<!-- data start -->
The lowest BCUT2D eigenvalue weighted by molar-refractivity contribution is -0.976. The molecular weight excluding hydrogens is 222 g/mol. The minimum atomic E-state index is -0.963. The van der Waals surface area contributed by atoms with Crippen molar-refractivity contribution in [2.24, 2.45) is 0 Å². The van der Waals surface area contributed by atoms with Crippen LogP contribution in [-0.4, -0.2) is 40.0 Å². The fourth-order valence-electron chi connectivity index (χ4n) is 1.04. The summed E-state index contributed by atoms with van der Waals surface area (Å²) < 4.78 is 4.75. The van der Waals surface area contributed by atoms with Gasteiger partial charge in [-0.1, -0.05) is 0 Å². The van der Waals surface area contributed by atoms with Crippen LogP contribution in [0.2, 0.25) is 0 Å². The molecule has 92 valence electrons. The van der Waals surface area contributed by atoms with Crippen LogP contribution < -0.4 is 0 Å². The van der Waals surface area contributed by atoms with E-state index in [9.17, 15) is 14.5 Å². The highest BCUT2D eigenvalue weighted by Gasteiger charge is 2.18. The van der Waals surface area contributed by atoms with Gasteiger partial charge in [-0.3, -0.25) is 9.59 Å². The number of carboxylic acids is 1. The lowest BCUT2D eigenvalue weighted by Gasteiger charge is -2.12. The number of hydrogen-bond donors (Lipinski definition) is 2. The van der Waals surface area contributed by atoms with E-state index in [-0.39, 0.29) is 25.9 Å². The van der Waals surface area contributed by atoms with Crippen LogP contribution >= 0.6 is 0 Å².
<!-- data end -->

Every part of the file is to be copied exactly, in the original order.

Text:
The lowest BCUT2D eigenvalue weighted by molar-refractivity contribution is -0.976. The molecular weight excluding hydrogens is 222 g/mol. The minimum atomic E-state index is -0.963. The van der Waals surface area contributed by atoms with Crippen molar-refractivity contribution in [2.24, 2.45) is 0 Å². The van der Waals surface area contributed by atoms with Crippen LogP contribution in [-0.4, -0.2) is 40.0 Å². The fourth-order valence-electron chi connectivity index (χ4n) is 1.04. The summed E-state index contributed by atoms with van der Waals surface area (Å²) < 4.78 is 4.75. The van der Waals surface area contributed by atoms with Gasteiger partial charge in [-0.1, -0.05) is 0 Å². The van der Waals surface area contributed by atoms with Crippen LogP contribution in [0.2, 0.25) is 0 Å². The molecule has 92 valence electrons. The van der Waals surface area contributed by atoms with Crippen LogP contribution < -0.4 is 0 Å². The van der Waals surface area contributed by atoms with E-state index in [9.17, 15) is 14.5 Å². The highest BCUT2D eigenvalue weighted by Gasteiger charge is 2.18. The van der Waals surface area contributed by atoms with Gasteiger partial charge in [-0.3, -0.25) is 9.59 Å². The number of carboxylic acids is 1. The lowest BCUT2D eigenvalue weighted by Gasteiger charge is -2.12. The number of hydrogen-bond donors (Lipinski definition) is 2. The van der Waals surface area contributed by atoms with E-state index in [-0.39, 0.29) is 25.9 Å². The van der Waals surface area contributed by atoms with Crippen LogP contribution >= 0.6 is 0 Å².